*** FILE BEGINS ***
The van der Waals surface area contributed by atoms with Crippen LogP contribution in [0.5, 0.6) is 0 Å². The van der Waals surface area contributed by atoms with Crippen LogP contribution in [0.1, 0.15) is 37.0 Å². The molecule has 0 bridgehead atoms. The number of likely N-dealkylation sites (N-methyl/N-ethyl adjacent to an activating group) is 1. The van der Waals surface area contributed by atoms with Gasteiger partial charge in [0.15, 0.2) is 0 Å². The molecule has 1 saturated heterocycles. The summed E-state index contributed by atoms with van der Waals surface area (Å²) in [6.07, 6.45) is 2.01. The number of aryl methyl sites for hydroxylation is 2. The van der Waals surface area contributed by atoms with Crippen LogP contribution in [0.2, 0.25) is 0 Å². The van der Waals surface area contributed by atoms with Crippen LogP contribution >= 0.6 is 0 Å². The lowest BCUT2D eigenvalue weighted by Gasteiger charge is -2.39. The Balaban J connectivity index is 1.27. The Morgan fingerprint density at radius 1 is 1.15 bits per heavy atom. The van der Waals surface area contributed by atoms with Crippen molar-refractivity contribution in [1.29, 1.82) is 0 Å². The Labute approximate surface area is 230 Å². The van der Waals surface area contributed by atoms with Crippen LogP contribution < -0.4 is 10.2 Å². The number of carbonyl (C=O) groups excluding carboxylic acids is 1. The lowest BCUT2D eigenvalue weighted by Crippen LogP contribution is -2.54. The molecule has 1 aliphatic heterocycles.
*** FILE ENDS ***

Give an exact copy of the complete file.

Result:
The van der Waals surface area contributed by atoms with Crippen LogP contribution in [0.5, 0.6) is 0 Å². The van der Waals surface area contributed by atoms with Crippen LogP contribution in [0.1, 0.15) is 37.0 Å². The molecule has 0 bridgehead atoms. The number of likely N-dealkylation sites (N-methyl/N-ethyl adjacent to an activating group) is 1. The van der Waals surface area contributed by atoms with Gasteiger partial charge in [0.15, 0.2) is 0 Å². The molecule has 1 saturated heterocycles. The summed E-state index contributed by atoms with van der Waals surface area (Å²) in [6.07, 6.45) is 2.01. The number of aryl methyl sites for hydroxylation is 2. The van der Waals surface area contributed by atoms with Crippen LogP contribution in [0.2, 0.25) is 0 Å². The van der Waals surface area contributed by atoms with Crippen LogP contribution >= 0.6 is 0 Å². The lowest BCUT2D eigenvalue weighted by Gasteiger charge is -2.39. The Balaban J connectivity index is 1.27. The Morgan fingerprint density at radius 1 is 1.15 bits per heavy atom. The van der Waals surface area contributed by atoms with Crippen molar-refractivity contribution in [1.29, 1.82) is 0 Å². The Labute approximate surface area is 230 Å². The van der Waals surface area contributed by atoms with Crippen LogP contribution < -0.4 is 10.2 Å². The number of carbonyl (C=O) groups excluding carboxylic acids is 1. The lowest BCUT2D eigenvalue weighted by Crippen LogP contribution is -2.54. The molecule has 1 aliphatic heterocycles.